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Details on Chapters in Idea Book

Okay, so here's the latest cover image for the LEGO MINDSTORMS NXT Idea Book from No Starch Press. The book is almost here and we, the contributors, are very proud of it. I'm also attaching a link that will allow you to download the Table of Contents which contains a detailed breakdown of what each chapter covers. Take this and add it to the short chapter summaries below, and I hope you'll see why we're so proud of this book.

My own personal opinion - the chapter on Bluetooth, the appendix on CAD installation, and the Design chapter are worth the price of the book alone. And wait until you see the CAD building instructions - IMO they are some of the best CAD renderings around and many of us think they will set a new standard for the publishing industry :)

We hope you like the book - the sheer amount of work that went into creating it is unbelievable and the team is to be congratulated. We feel very honored to be able to add yet another piece to the LEGO MINDSTORMS NXT community and hope to do more in the near future.


link to download the Table of Contents PDF file

Book Chapter/Appendix Summaries:

Foreward - Chris Anderson, Chief Editor of WIRED magazine. We've posted information on this blog about his special project, the LEGO-controlled UAV.

Introduction - standard stuff, really.

Part I - Beyond the Basics
Chapter 1 - LEGO MINDSTORMS NXT system - written by Jonathan Daudelin and covers the 2 MINDSTORMS systems (RIS and NXT), parts, electronics, etc. If you're a kid, this is a great chapter to let your parents read... if you're a parent, this is a great chapter to help you get your kids excited about what they can do with the kits.

Chapter 2 - Grammar of NXT - Brian Davis wrote this chapter, and if you really want to gain a better understanding of the software, NXT-G, works, this is your chapter. He covers MyBlocks, loops, switches, wires, and more. Even if you're experienced with NXT-G,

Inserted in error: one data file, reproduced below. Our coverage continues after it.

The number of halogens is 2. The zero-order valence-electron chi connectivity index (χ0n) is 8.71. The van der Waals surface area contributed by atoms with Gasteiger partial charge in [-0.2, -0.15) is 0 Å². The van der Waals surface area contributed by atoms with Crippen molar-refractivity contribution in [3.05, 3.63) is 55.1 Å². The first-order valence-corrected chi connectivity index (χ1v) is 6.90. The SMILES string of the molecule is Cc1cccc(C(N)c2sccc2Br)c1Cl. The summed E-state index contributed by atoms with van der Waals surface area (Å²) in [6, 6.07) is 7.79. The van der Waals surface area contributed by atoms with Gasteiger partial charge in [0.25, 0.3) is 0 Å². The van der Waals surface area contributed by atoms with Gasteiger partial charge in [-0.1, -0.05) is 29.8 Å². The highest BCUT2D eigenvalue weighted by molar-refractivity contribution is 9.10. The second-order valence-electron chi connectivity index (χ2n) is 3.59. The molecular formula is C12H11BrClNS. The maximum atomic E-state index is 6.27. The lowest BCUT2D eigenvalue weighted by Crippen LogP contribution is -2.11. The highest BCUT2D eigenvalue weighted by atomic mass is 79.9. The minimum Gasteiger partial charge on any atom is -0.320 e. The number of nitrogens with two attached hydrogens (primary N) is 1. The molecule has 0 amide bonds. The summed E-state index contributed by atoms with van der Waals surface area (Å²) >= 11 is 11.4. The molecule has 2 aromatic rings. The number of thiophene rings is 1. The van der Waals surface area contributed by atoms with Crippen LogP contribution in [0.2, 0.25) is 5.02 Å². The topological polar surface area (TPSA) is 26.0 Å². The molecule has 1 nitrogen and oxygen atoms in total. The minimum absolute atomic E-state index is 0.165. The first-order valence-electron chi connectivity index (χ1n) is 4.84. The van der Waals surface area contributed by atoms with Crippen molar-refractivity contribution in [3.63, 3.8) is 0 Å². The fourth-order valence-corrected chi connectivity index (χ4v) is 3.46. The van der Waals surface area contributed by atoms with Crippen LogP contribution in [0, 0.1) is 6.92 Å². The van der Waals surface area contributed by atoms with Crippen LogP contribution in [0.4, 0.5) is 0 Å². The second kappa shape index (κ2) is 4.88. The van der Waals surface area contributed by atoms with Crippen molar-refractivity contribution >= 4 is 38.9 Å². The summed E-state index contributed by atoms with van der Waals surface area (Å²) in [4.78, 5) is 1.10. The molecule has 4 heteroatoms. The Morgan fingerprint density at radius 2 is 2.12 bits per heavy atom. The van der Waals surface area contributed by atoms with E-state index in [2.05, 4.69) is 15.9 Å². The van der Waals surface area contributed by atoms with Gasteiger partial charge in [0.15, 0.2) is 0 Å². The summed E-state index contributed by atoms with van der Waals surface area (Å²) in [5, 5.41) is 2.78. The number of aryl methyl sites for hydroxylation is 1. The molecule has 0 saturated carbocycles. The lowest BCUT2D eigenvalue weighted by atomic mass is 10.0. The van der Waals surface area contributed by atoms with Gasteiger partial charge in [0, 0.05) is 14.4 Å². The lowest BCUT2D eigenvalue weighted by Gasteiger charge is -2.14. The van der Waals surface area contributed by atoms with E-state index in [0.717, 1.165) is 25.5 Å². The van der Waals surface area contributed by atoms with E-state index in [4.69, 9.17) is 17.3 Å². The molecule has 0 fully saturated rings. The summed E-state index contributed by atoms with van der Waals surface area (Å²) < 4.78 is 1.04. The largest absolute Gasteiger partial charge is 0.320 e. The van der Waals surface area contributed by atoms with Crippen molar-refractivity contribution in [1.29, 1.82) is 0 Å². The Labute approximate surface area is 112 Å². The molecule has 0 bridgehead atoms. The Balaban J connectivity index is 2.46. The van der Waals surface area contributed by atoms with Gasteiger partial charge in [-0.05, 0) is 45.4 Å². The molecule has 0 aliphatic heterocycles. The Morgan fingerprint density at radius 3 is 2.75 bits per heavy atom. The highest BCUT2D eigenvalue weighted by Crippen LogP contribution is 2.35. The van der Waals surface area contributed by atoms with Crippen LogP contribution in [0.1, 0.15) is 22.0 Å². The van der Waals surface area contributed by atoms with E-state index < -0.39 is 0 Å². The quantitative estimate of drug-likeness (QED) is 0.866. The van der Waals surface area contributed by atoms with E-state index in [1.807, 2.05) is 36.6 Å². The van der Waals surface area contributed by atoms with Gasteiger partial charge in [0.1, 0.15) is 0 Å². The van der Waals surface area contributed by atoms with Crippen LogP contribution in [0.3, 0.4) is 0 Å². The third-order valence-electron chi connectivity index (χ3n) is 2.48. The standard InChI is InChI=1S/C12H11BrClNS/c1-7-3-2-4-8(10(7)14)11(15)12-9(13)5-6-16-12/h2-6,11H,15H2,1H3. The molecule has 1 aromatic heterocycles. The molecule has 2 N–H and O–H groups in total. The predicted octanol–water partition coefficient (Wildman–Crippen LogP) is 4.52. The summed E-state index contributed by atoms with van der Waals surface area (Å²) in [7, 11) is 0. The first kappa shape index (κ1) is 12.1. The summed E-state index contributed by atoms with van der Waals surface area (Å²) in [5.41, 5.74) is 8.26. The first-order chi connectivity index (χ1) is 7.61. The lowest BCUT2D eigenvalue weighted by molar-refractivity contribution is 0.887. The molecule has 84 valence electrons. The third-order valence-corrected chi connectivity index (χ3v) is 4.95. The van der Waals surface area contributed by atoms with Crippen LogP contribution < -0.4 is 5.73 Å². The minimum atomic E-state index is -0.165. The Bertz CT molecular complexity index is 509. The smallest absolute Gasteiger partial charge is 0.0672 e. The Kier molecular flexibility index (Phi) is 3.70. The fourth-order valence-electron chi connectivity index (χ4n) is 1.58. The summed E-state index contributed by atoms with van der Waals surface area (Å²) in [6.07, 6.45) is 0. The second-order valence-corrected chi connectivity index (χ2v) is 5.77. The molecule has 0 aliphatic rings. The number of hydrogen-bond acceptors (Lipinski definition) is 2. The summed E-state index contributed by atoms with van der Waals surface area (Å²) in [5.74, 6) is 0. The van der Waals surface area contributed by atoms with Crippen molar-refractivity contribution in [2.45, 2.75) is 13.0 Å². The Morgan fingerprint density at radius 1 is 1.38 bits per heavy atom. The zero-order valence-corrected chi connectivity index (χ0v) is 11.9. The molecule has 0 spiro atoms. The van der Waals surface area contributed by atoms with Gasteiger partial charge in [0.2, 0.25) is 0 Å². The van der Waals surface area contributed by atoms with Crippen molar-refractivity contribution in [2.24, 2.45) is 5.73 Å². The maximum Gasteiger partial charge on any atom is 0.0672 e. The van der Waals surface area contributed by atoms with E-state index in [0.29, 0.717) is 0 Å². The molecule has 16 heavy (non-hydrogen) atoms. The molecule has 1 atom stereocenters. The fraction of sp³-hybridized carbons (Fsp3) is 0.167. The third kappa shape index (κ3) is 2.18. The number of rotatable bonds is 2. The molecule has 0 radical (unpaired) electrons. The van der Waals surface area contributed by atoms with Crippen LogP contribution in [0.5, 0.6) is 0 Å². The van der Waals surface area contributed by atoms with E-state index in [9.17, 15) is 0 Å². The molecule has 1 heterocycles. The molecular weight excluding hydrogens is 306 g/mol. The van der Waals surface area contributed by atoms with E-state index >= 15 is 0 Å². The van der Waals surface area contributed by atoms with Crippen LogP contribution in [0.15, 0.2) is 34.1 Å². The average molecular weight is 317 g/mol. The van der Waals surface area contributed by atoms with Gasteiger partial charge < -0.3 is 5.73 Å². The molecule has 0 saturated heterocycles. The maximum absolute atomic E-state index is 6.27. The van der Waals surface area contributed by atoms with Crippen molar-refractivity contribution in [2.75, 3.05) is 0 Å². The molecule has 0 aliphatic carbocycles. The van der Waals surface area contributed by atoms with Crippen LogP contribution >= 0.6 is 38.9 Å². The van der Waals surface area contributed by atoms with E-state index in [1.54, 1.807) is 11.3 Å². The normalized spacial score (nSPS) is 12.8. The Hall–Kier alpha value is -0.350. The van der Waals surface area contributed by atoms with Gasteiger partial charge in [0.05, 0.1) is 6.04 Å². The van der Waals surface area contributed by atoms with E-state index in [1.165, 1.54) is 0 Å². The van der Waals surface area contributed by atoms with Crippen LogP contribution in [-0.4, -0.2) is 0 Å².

it's a great chapter to read because of the commentary included.

Chapter 3 - NXT-G Problems and Solutions - and the follow-up chapter, also written by Brian, is a great little summary of some of the more common problems beginners (and advanced users) find with NXT-G. Pay special attention to his discussion on variables - a great little discussion.

Chapter 4 - Debugging - written by me, Jim Kelly, I realized early on that the debugging ability of NXT-G was limited, but there are workarounds. I show you how to use some of the programming blocks as troubleshooting tools (WAIT, SOUND, DISPLAY blocks) as well as
discuss the value of proper commenting in a program.

Chapter 5 - Making sense of sensors - Fay Rhodes and Jonathan Daudelin co-authored this chapter, and it's a nice discussion of the included sensors and their configuration panels. Also
discussed are the WAIT and SWITCH block variations of the sensor configuration panels. There's also a nice table showing all the data plug symbols and their data type (number, logic, text) along with an easy-to-follow summary of how they are used.

chapter 6 - Design - Lou Morris has written one very thorough chapter on Design Theory. This is a "must read" chapter and has some great stuff in it on how to start planning, testing, and
developing a robot from beta to final version (design cycle). He includes some worksheets, too.